Among birds, long-term food storage occurs with generally northern species (Källender and Smith 1990), and in those species that exhibit no or only modest nocturnal torpor of several degrees. Food-caching behavior is found almost prominently within two families; some of the Paridae (chickadees and kin) store food for winter, and most of the Corvidae (crows, jays, magpies, nutcrackers, and ravens) do so. There is much variation within any one group. At one end of the spectrum of behavior are chickadees, which when encountering a food bonanza that they cannot eat all at once will store some of the food, stuffing it into clefts and crevices, and come back later for it. However, there is no evidence that they lay up food stockpiles for long-term use. On the other hand, European marsh tits and nuthatches may depend on stored beechnuts for a significant part of their winter diet.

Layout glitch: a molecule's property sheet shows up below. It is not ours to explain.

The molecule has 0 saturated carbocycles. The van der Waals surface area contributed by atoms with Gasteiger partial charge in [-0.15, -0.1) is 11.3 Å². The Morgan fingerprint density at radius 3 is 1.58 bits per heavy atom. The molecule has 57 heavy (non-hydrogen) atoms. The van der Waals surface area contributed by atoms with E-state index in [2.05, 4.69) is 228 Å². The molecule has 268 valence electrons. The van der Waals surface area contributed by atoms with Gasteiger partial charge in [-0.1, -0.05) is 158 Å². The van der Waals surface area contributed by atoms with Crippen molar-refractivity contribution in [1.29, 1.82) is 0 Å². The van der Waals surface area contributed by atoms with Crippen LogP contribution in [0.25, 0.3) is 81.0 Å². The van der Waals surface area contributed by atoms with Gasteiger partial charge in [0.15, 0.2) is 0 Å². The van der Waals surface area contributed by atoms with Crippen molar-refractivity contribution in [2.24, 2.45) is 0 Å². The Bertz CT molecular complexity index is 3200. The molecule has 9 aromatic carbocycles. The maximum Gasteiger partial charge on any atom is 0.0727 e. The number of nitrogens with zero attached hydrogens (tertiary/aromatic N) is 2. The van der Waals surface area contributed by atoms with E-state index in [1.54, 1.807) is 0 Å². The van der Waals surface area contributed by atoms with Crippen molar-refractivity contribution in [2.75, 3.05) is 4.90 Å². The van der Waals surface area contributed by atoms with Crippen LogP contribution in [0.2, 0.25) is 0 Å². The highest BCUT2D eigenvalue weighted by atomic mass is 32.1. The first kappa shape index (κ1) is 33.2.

A frozen apple on a white birch twig cached there by a red squirrel.

Within the crow family there is also a gradation of behavior, ranging from temporary storage of a surplus to long-term storage that sustains the animals through the winter and well into the breeding season. Like pocket mice, kangaroo rats, hamsters, and chipmunks that are adapted to carry off surplus food in their two expandable cheek pouches, corvids that cache have an expandable throat-pouch under their tongue for carrying food to storage.